Date of Award
Master of Education (MEd)
Christian educators have a unique calling to equip their students to become active disciples of Jesus Christ. In 2001, the staff of Unity Christian High School was challenged to examine its teaching practices in this light. After a review of the current literature, two goals were adopted: (1) to provide greater opportunities for students to “unwrap their gifts” and (2) to broaden the use of authentic assessment. The staff began by amending the graduation requirements of the 2002 graduating class. Second semester exams were no longer to be administered to the seniors, and students were required to make contributions to portfolios. As an alternative closure experience, seniors were required to write reflection papers and to plan and perform a presentation. The purpose was to provide an opportunity for students to reflect upon their years of Christian education, to tell their stories and to share their gifts, burdens and joys. From this “experiment”, a research question soon emerged: Which closure experience is more meaningful for Unity students: senior examinations or senior projects?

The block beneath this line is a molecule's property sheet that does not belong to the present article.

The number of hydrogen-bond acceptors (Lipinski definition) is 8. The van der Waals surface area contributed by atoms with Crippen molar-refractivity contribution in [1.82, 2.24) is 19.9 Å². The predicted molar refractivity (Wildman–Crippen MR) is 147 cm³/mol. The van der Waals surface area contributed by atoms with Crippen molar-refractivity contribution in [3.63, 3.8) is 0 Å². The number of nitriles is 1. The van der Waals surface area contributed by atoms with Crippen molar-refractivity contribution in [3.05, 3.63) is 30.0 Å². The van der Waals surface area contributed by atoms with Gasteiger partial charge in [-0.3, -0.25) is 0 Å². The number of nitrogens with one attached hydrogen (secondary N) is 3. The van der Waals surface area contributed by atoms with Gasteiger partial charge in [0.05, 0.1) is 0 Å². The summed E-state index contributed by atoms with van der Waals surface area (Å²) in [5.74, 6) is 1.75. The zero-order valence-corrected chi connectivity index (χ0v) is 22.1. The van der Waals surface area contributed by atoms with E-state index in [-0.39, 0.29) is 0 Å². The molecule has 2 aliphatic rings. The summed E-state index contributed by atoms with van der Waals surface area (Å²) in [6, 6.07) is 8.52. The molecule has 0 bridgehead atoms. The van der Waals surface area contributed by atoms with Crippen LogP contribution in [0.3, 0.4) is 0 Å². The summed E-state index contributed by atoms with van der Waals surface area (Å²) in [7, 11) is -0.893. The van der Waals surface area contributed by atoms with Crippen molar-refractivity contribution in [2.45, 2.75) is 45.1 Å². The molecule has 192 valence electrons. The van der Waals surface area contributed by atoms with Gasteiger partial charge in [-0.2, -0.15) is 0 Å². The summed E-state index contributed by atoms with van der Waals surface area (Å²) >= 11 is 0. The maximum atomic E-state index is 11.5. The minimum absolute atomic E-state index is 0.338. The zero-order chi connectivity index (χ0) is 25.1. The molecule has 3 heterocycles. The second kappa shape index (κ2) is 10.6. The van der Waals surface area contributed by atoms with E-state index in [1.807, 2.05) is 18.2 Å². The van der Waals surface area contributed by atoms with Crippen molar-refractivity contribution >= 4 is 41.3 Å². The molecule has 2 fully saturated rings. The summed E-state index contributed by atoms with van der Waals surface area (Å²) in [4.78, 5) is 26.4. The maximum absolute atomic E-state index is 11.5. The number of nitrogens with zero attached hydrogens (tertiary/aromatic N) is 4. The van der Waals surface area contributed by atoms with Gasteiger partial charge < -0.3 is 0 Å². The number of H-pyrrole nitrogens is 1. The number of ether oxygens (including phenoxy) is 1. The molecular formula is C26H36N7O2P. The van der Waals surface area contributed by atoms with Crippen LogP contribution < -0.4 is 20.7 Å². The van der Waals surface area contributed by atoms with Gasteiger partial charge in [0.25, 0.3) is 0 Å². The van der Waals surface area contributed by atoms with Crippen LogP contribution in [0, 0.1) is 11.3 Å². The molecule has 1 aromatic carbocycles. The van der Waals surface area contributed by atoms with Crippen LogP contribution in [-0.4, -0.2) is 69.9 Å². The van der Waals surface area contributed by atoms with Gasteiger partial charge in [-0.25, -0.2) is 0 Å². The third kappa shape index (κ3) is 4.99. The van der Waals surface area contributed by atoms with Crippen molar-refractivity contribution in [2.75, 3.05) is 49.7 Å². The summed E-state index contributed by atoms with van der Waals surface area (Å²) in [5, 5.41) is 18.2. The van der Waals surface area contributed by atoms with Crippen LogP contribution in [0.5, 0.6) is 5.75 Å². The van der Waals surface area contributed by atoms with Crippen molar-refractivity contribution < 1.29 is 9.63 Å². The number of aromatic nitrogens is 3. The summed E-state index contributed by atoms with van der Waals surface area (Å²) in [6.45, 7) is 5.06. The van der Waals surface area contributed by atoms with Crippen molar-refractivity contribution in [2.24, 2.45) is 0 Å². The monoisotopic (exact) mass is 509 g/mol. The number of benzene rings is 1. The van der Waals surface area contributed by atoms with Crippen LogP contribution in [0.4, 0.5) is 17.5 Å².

Both the anecdotal evidence and the survey results indicate that the graduating class of 2002 was far more engaged in its work at Unity during the final weeks of school than the students of 2001 who completed senior examinations. The senior reflection papers resound with a positive reception of this process. Alumni surveys 15 months after graduation further indicate strong approval for the alternative culminating activity.
Other stakeholders in this process (teachers, board members, parents and supporters) have less formally voiced their support. Even though Unity is now in its third year of the new program, more development is necessary. The goal remains the same: for the senior project to evolve into the “Capstone of the K-12 Christian Education Experience.”
Dirksen, Mary, "Providing Meaningful Alternatives to Senior Examinations" (2004). Master of Education Program Theses. 40.